LESLEY GRAHAME A reason to. We had a good reason to”. She highlighted that despite breaking the law to make her point she received praise for her efforts from members of government: “They took us to trial and on the day that the verdict was reached David Miliband was in Oslo signing the cluster ammunition convention which outlawed the sale, transportation and use of cluster bombs. He commended the societies and campaigning organisations that had brought the convention about”. She went on to explain that if she was in power she would still consider using such methods of direct actions if she believed it necessary: “It’s not something you’d do lightly as a parliamentarian, you aren’t and you shouldn’t be above the law [but] being a parliamentarian is campaigning by other means. Similarly I would say campaigning is politics by other means and you have to use the techniques which are most available to you”. Sipping our hot drinks in the vibrant atmosphere of the café we had found ourselves located in we quickly moved on to discussing tuition fees: “If you look at our education policies you’ll see that they’re the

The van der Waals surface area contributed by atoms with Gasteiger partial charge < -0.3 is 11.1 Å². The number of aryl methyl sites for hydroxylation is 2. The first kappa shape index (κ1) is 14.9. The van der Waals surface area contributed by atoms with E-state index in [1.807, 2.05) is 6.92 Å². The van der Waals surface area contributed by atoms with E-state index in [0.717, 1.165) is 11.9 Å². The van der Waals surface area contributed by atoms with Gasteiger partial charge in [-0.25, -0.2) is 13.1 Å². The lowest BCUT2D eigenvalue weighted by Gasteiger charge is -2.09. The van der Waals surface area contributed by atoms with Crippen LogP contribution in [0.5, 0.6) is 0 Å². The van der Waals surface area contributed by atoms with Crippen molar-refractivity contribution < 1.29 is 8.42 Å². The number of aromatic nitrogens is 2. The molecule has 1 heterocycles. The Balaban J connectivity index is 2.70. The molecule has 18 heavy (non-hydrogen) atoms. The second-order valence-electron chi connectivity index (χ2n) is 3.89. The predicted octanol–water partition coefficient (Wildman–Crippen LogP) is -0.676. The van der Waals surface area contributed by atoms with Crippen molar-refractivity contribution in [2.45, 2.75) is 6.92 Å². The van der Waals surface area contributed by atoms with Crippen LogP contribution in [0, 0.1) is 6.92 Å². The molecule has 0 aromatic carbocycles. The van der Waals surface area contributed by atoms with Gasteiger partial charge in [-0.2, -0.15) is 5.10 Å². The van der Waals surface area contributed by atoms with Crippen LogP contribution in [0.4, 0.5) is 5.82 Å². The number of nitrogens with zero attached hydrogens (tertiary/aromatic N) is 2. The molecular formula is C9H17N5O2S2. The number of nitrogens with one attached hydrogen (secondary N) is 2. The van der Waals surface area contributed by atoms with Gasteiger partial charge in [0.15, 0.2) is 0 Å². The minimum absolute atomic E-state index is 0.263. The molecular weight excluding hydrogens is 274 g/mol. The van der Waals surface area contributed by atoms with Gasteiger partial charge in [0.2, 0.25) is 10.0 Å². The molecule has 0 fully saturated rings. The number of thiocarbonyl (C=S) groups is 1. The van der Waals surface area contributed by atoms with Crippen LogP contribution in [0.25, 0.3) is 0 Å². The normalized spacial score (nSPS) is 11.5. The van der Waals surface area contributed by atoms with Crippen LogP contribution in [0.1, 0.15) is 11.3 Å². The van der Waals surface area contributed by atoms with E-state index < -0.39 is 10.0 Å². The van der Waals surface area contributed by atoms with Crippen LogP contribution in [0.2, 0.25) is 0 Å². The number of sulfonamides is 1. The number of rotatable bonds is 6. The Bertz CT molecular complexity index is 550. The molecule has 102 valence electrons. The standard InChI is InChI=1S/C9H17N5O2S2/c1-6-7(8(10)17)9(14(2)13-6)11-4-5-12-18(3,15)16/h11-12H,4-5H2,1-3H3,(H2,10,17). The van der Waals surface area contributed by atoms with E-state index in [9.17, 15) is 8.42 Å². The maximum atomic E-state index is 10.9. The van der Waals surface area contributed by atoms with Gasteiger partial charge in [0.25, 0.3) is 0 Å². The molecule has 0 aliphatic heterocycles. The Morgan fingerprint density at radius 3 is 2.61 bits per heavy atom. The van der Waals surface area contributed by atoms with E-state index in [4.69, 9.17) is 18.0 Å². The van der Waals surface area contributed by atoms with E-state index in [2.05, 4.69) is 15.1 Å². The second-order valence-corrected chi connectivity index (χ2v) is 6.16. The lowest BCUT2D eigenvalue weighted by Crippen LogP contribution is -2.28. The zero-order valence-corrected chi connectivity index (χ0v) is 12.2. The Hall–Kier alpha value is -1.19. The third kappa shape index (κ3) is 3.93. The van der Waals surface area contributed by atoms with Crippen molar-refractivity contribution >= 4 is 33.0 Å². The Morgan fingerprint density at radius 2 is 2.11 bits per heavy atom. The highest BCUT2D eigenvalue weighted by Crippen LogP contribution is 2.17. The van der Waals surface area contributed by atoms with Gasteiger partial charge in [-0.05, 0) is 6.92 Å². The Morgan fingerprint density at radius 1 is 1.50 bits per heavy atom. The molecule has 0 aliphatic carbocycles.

most student friendly on offer. We believe education is a privilege and that tuition fees are a huge barrier to people receiving the education they need and deserve and want. So if your education makes you rich you should pay for it through your income tax, you shouldn’t have to pay for it before you start”. With the number of people studying at university having continued to rise over the past few years despite tuition fees tripling, some people have argued that there is no need to get rid of tuition fees because it is having no impact on demand. However, when I put this to Grahame as an argument she was quick to respond with why the argument was wrong. “Why should anybody have to start their career with a debt which is so large? When you first start your career you might want to think about buying a house, you might want to think about settling down, you might want to go travelling and if you’ve got fifty grands worth of debt pulling you down how can you do these things?” While the Green Party’s pledge on tuition fees is likely to be popular with students I reminded Grahame of the feeling of being let down by the Liberal Democrats that students felt in when tuition fees increased in 2011,